Wednesday, March 9, 2011
Patients learn to walk again with help from technology
By Tammie Smith
Published: March 09, 2011
Anthony Monroe had one question for the physical therapist at Sheltering Arms Physical Rehabilitation Center helping him relearn to walk after having a stroke in September.
"If I fall, who's going to catch me?" he recalled asking.
He didn't think the therapist, whom he towered over, could catch him.
The therapist told him not to worry.
Still Monroe, 55, who lives in Church Hill, said he felt a lot better when his walking therapy integrated a new piece of equipment called ZeroG that supported most of his weight while he took steps. Wearing a harness suspended from a ceiling-mounted track that folded like an accordion as he moved forward, he said he felt new confidence.
"The machine catches you when you buckle," Monroe said.
A hand-held control lets the physical therapist change the level of support provided by the device so that patients bear more of their own weight over time.
The ZeroG is one of the new pieces of high-tech rehabilitation equipment in the new iWalk Recovery Center at Sheltering Arms' location on the Memorial Regional Medical Center campus in Hanover County.
Sheltering Arms spent $1.2 million on the center, which it is touting as a collection of some of the most advanced walking recovery equipment in the region and the United States.
"iWalk is state-of-the-art care for people who need help learning to walk again," said Matt Wilks,a physical therapist and director of inpatient therapy services at Sheltering Arms.
"It really brings to bear the best technology and expert-trained clinicians to apply the latest principles and scientific research."
Stroke patients and people with neuromuscular diseases, with spinal injuries and with brain injury are among those prescribed therapy with the devices.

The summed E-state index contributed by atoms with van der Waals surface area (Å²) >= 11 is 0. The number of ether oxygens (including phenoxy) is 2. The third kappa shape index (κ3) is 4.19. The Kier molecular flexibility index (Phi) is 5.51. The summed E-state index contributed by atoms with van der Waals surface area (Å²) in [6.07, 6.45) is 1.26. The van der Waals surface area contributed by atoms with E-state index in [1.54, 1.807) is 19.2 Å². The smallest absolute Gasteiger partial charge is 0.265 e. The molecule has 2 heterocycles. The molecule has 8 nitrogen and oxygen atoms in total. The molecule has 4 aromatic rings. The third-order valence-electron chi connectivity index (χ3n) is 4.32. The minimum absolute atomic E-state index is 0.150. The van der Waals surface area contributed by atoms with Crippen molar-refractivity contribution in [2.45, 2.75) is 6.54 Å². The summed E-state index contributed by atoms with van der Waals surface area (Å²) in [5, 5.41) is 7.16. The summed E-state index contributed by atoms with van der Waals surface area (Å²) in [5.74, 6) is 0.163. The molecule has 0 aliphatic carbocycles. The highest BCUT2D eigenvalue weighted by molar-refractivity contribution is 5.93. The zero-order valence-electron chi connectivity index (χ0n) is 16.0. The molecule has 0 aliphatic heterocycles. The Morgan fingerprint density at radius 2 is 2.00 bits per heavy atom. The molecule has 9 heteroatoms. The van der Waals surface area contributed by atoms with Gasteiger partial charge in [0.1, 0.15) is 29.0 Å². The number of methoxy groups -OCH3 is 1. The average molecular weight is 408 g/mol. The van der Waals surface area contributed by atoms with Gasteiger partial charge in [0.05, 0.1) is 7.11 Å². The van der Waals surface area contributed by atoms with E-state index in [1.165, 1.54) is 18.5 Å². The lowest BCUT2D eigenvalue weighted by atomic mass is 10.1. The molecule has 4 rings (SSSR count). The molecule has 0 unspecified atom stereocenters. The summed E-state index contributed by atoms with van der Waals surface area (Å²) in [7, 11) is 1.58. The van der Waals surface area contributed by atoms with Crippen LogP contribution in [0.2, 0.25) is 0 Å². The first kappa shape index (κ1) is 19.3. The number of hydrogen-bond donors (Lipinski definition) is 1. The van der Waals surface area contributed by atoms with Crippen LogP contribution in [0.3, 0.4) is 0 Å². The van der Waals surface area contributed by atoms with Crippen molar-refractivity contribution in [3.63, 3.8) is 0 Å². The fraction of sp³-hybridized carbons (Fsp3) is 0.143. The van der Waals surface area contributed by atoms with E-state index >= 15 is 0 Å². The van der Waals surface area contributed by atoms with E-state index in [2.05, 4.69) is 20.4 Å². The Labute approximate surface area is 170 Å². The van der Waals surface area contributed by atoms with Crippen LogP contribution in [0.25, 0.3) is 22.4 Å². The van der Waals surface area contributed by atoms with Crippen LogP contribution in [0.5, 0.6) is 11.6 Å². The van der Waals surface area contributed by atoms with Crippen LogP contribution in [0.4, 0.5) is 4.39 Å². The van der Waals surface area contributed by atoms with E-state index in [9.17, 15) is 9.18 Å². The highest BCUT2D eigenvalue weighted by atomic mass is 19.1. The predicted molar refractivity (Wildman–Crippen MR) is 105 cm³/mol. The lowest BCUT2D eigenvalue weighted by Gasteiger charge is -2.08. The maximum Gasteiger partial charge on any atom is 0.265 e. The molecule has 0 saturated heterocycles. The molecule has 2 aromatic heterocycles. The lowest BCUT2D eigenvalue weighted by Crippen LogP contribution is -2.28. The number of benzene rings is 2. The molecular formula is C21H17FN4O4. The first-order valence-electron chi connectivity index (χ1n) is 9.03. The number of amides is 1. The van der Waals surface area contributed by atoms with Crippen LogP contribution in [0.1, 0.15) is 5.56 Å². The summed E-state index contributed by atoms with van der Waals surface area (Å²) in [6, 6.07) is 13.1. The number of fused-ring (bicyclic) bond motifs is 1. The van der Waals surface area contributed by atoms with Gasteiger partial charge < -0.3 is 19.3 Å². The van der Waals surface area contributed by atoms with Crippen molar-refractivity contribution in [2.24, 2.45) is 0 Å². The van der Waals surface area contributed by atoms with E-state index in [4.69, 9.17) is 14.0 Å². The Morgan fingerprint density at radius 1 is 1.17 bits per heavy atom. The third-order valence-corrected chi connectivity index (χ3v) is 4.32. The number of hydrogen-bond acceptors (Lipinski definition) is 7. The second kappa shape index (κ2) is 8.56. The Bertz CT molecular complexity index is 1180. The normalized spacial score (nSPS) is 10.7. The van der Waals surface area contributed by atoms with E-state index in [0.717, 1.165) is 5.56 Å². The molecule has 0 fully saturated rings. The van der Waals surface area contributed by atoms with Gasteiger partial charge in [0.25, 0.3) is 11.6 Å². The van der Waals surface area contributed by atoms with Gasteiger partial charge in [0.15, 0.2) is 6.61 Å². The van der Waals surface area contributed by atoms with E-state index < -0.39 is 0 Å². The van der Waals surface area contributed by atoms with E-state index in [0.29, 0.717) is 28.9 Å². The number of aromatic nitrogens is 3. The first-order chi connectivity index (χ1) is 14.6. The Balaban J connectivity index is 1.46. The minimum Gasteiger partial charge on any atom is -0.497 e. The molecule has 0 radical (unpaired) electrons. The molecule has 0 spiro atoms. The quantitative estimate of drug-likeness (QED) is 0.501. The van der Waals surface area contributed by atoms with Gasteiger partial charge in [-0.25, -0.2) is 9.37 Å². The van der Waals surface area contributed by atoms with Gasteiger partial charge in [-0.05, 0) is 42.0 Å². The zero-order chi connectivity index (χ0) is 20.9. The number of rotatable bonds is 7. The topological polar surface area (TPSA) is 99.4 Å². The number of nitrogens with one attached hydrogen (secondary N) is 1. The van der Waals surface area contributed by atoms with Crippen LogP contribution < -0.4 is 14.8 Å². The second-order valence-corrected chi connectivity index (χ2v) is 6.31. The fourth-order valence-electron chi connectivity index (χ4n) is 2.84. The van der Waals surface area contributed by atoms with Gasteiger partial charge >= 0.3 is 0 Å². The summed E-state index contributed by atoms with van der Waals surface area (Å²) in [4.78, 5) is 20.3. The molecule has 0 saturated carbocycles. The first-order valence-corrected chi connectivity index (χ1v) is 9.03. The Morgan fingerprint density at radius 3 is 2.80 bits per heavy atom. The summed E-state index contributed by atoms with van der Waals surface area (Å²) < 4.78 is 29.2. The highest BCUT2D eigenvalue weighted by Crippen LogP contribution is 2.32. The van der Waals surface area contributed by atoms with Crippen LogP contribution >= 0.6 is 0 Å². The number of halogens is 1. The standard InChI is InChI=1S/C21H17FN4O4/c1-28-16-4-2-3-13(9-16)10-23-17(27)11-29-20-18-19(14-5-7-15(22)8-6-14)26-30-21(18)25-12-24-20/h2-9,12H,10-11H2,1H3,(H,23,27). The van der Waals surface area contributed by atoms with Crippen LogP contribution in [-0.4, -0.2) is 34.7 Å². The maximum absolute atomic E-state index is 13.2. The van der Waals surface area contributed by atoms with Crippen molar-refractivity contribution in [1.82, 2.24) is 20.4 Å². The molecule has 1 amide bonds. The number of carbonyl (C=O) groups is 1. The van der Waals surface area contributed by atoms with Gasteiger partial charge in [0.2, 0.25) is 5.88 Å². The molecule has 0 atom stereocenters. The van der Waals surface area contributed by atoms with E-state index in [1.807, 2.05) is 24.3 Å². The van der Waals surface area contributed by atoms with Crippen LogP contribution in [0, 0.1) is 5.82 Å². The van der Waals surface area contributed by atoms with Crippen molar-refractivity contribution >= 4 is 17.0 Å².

Sheltering Arms patient Anita Crean, 53, is improving, her husband, John Crean, said. Crean observed his wife last week as she used the Lokomat Pro, a robotic walking trainer.
"It's not clear exactly specifically what the diagnosis was," Crean said of the illness that struck his wife last year.
"But it's a demyelinating condition where you get lesions on your spine, and it's akin to [multiple sclerosis], but an aggressive form of MS. It came on all of a sudden in August to the point where she was intubated on a ventilator and had to go to Atlanta because there's nowhere in Virginia that takes patients for rehab on ventilators."
She was at the Shepherd Center rehabilitation hospital in Atlanta for three months and has been at Sheltering Arms since January.
Research has examined what works best to help patients re-learn to walk.
About 4 million stroke survivors, for instance, experience problems with walking, according to federal experts.
One of the largest studies to date on stroke survivors, which enrolled more than 400 people, seemed to downplay technology. The study, which released results in February, suggested that intensive physical therapy at home worked equally well as therapy with use of a body-weight supported treadmill device followed by walking practice.
The study was a "big deal in rehabilitation," Wilks said.
"They were looking at one specific intervention, applying it to a broad group of patients, but still only looking at patients who had a stroke," Wilks said.
"We were actually aware of the trial as we were planning our walking program. The fact is … technology is only as good as it is useful. It is only going to be useful if you use the right intervention on the right patient at the right time and not take a one-size-fits-all approach."
The study also showed improvements can continue after six months, previously considered a cutoff point.